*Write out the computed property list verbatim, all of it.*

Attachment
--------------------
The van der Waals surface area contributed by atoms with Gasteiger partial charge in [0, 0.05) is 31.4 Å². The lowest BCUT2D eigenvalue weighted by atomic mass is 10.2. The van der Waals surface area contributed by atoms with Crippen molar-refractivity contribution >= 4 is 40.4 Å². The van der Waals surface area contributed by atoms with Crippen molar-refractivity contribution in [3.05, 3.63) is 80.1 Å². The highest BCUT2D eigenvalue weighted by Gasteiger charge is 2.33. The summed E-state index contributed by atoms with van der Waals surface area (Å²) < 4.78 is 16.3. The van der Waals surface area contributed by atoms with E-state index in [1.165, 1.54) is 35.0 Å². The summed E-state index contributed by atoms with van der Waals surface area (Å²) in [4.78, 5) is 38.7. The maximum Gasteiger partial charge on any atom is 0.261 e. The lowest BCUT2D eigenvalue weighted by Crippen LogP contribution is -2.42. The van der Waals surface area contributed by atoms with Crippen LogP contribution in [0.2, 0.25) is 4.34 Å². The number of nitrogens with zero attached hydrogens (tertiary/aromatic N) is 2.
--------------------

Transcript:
The van der Waals surface area contributed by atoms with Gasteiger partial charge in [0, 0.05) is 31.4 Å². The lowest BCUT2D eigenvalue weighted by atomic mass is 10.2. The van der Waals surface area contributed by atoms with Crippen molar-refractivity contribution >= 4 is 40.4 Å². The van der Waals surface area contributed by atoms with Crippen molar-refractivity contribution in [3.05, 3.63) is 80.1 Å². The highest BCUT2D eigenvalue weighted by Gasteiger charge is 2.33. The summed E-state index contributed by atoms with van der Waals surface area (Å²) < 4.78 is 16.3. The van der Waals surface area contributed by atoms with E-state index in [1.165, 1.54) is 35.0 Å². The summed E-state index contributed by atoms with van der Waals surface area (Å²) in [4.78, 5) is 38.7. The maximum Gasteiger partial charge on any atom is 0.261 e. The lowest BCUT2D eigenvalue weighted by Crippen LogP contribution is -2.42. The van der Waals surface area contributed by atoms with Crippen LogP contribution in [0.2, 0.25) is 4.34 Å². The number of nitrogens with zero attached hydrogens (tertiary/aromatic N) is 2.